Elaine Pagels (born 1943) is Professor of Religion at Princeton University; she has written many other books such as The Gnostic Gospels, Revelations: Visions, Prophecy, and Politics in the Book of Revelation, Adam, Eve, and the Serpent: Sex and Politics in Early Christianity, The Gnostic Paul: Gnostic Exegesis of the Pauline Letters, etc.
She reveals in the first chapter of this 2003 book how (wearing t-shirt and running shorts) she stopped into a church, shortly after her son was diagnosed with a rare lung disease. "Standing in the back of that church, I recognized, uncomfortably, that I needed to be there. Here was a place to weep without imposing tears upon a child; and here was a heterogeneous community that had gathered to sing, to celebrate, to acknowledge common needs, and to deal with what we cannot control or imagine. Yet the celebration in progress spoke of hope... Before that time, I could only ward off what I had heard and felt the day before." (Pg. 3-4)
She adds, "As I began to sometimes participate in church services after decades of absence, I experienced the power of worship in new ways. I had grown up nominally Protestant, and thought of ritual as empty form, but now I saw how it could join people of diverse cultures and viewpoints into a single community, and focus and renew their energies." (Pg. 14) She adds, "This, then, is what I dimly recognized as I stood in the doorway of the Church of the Heavenly Rest. The drama being played out there 'spoke to my condition,' as it has to that of millions of people throughout the ages, because it simultaneously acknowledges the reality of fear, grief, and death while---paradoxically---nurturing hope. Four years later, when our son, then six years old, suddenly died, the Church of the Heavenly Rest offered some shelter, along with words and music, when family and friends gathered to bridge an abyss that had seemed impassable." (Pg. 26-27)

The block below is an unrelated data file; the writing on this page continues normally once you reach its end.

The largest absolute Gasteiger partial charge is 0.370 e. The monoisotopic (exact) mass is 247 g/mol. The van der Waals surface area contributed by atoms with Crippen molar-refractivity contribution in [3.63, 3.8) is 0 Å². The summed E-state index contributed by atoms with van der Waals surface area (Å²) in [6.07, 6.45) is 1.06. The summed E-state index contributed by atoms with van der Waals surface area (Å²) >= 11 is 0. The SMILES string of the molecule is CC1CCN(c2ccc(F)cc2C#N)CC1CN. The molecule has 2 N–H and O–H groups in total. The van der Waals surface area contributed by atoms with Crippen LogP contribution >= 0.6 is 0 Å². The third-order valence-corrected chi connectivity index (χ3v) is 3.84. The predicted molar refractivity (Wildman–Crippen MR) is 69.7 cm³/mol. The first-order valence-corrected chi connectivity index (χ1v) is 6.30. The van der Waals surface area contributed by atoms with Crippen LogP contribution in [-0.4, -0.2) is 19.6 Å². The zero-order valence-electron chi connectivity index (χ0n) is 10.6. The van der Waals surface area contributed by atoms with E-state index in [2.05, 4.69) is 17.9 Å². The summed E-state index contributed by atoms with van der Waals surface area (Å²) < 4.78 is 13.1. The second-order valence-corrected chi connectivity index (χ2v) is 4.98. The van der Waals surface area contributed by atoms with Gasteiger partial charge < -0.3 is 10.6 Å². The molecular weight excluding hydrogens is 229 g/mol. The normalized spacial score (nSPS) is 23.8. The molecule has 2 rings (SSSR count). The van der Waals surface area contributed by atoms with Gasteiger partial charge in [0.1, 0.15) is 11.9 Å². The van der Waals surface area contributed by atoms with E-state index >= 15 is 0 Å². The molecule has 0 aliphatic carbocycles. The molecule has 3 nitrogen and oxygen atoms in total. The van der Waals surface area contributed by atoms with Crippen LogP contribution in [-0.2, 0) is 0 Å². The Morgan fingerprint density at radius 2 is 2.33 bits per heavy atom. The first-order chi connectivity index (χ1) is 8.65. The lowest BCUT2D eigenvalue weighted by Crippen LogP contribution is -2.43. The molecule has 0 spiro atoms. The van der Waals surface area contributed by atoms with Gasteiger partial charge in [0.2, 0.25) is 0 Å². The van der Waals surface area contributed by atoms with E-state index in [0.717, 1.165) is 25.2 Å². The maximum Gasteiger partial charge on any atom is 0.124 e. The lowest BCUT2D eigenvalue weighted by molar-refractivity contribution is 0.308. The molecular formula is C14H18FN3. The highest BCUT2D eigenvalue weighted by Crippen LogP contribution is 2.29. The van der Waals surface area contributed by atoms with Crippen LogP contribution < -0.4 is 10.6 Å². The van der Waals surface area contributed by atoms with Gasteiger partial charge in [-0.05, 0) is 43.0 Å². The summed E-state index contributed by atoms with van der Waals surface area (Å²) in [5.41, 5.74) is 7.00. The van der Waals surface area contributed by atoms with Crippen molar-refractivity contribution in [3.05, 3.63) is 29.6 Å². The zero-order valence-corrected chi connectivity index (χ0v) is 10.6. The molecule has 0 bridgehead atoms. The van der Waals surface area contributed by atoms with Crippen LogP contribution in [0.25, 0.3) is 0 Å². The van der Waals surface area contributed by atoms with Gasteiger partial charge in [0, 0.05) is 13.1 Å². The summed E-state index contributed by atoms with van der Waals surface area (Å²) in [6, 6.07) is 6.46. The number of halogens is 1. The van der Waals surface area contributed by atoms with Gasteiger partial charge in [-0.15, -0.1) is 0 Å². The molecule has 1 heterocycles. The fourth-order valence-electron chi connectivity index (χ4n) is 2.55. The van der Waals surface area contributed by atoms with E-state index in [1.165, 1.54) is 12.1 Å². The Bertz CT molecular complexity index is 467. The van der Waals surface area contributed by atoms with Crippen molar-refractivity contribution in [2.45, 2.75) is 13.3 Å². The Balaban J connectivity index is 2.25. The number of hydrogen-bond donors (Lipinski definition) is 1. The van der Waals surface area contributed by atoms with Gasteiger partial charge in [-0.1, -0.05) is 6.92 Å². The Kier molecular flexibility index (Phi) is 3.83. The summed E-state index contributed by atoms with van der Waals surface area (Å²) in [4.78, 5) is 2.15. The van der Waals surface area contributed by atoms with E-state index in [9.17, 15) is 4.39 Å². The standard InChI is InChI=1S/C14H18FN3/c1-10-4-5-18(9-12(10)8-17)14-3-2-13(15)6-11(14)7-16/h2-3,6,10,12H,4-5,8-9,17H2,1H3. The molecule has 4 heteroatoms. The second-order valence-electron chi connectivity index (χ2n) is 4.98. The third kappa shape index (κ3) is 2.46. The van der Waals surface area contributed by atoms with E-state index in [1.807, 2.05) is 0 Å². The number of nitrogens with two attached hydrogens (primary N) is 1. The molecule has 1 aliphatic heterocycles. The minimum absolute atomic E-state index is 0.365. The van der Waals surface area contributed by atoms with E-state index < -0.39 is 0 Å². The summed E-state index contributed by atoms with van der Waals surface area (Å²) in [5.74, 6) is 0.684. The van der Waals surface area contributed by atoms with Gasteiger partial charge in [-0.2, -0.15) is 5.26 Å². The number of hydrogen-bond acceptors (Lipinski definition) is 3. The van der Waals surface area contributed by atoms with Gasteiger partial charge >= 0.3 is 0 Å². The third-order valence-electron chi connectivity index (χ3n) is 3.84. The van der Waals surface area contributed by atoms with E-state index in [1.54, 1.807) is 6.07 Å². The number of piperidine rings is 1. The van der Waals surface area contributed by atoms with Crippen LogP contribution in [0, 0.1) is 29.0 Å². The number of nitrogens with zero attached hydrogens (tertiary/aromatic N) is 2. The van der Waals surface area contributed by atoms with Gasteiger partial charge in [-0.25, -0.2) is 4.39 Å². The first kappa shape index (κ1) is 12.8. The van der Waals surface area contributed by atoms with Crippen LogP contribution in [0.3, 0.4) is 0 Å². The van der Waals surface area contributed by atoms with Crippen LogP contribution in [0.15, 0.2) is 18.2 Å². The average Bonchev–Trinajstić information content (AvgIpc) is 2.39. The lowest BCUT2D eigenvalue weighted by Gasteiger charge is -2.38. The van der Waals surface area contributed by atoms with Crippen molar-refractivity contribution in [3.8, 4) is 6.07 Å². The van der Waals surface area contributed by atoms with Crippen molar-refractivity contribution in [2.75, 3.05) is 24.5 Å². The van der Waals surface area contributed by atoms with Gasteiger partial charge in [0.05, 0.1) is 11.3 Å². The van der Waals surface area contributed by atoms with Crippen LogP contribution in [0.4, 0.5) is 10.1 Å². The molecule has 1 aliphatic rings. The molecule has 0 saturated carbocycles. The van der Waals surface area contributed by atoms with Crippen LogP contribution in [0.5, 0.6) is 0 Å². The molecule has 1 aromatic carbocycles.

She observes, however, that "The Church... helped me to realize much that I love about religious tradition, and Christianity in particular... At the same time, I was also exploring in my academic work the history of Christianity in the light of the Nag Hammadi discoveries, and this research helped clarify what I cannot love: the tendency to identify Christianity with a single, authorized set of beliefs... coupled with the conviction that Christian belief alone offers access to God." (Pg. 29)
After the emotion of this early chapter, the rest of the book seems almost anticlimactic. Nevertheless, Pagels' analysis of early Christian history contains her characteristic historical illumination; e.g., "This sketch of what happened during the fourth century does not support the simplistic view often expressed by historians in the past---namely, that catholic Christianity prevailed only because their leaders somehow succeeded in coercing them... Nor does this sketch support the view that Constantine simply used Christianity for cynical purposes. We do not know his motives, but his actions suggest that he believed he had found in Christ an all-powerful divine patron and the promise of eternal life; and during the thirty years he ruled after that, he legislated... the moral values he found in biblical sources---the vision of a harmonious society built upon divine justice, that shows concern even for its poorest members." (Pg. 179-180)
She concludes on the note, "How can we tell truth from lies? What is genuine... and what is shallow, self-serving, or evil?... there is no easy answer to the problem that the ancients called discernment of spirits... Many of us, wishing to be spared hard work, gladly accept what tradition teaches. But the fact that we have no simple answer does not mean that we can evade the question. We have also seen the hazards... that sometimes result from unquestioning acceptance of religious authority. Most of us, sooner or later, find that... we must strike out on our own to make a path where none exists. What I have come to love in the wealth and diversity of our religious traditions---and the communities that sustain them---is that they offer the testimony of innumerable people to spiritual discovery." (Pg. 184-185)
Much more "personal" than Pagels' other books, this book will appeal to a very wide path of readers---those seeking historical insight, as well as spiritual "seekers" from Christian or other traditions.